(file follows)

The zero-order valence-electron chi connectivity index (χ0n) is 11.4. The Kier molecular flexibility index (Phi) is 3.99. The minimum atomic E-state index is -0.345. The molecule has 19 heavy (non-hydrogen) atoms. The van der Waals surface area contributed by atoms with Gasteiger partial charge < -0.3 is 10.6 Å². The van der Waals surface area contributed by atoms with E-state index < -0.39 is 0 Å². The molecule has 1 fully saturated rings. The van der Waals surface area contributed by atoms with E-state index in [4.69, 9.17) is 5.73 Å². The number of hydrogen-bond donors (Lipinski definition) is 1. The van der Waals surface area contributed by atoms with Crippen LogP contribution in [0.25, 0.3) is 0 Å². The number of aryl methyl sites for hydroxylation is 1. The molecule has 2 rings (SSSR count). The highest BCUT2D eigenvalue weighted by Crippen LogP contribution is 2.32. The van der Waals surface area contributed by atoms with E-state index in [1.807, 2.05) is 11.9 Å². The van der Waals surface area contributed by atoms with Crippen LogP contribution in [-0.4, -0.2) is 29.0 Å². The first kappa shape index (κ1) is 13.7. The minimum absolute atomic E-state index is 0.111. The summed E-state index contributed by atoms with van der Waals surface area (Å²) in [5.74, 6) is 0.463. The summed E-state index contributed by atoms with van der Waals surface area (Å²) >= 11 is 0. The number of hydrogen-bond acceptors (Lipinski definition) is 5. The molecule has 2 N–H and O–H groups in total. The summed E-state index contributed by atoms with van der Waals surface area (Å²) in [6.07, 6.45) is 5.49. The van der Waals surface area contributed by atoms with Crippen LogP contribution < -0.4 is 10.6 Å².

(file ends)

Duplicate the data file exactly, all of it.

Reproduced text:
The zero-order valence-electron chi connectivity index (χ0n) is 11.4. The Kier molecular flexibility index (Phi) is 3.99. The minimum atomic E-state index is -0.345. The molecule has 19 heavy (non-hydrogen) atoms. The van der Waals surface area contributed by atoms with Gasteiger partial charge < -0.3 is 10.6 Å². The van der Waals surface area contributed by atoms with E-state index < -0.39 is 0 Å². The molecule has 1 fully saturated rings. The van der Waals surface area contributed by atoms with E-state index in [4.69, 9.17) is 5.73 Å². The number of hydrogen-bond donors (Lipinski definition) is 1. The van der Waals surface area contributed by atoms with Crippen LogP contribution in [0.25, 0.3) is 0 Å². The number of aryl methyl sites for hydroxylation is 1. The molecule has 2 rings (SSSR count). The highest BCUT2D eigenvalue weighted by Crippen LogP contribution is 2.32. The van der Waals surface area contributed by atoms with E-state index in [1.807, 2.05) is 11.9 Å². The van der Waals surface area contributed by atoms with Crippen LogP contribution in [-0.4, -0.2) is 29.0 Å². The first kappa shape index (κ1) is 13.7. The minimum absolute atomic E-state index is 0.111. The summed E-state index contributed by atoms with van der Waals surface area (Å²) in [5.74, 6) is 0.463. The summed E-state index contributed by atoms with van der Waals surface area (Å²) >= 11 is 0. The number of hydrogen-bond acceptors (Lipinski definition) is 5. The molecule has 2 N–H and O–H groups in total. The summed E-state index contributed by atoms with van der Waals surface area (Å²) in [6.07, 6.45) is 5.49. The van der Waals surface area contributed by atoms with Crippen LogP contribution < -0.4 is 10.6 Å².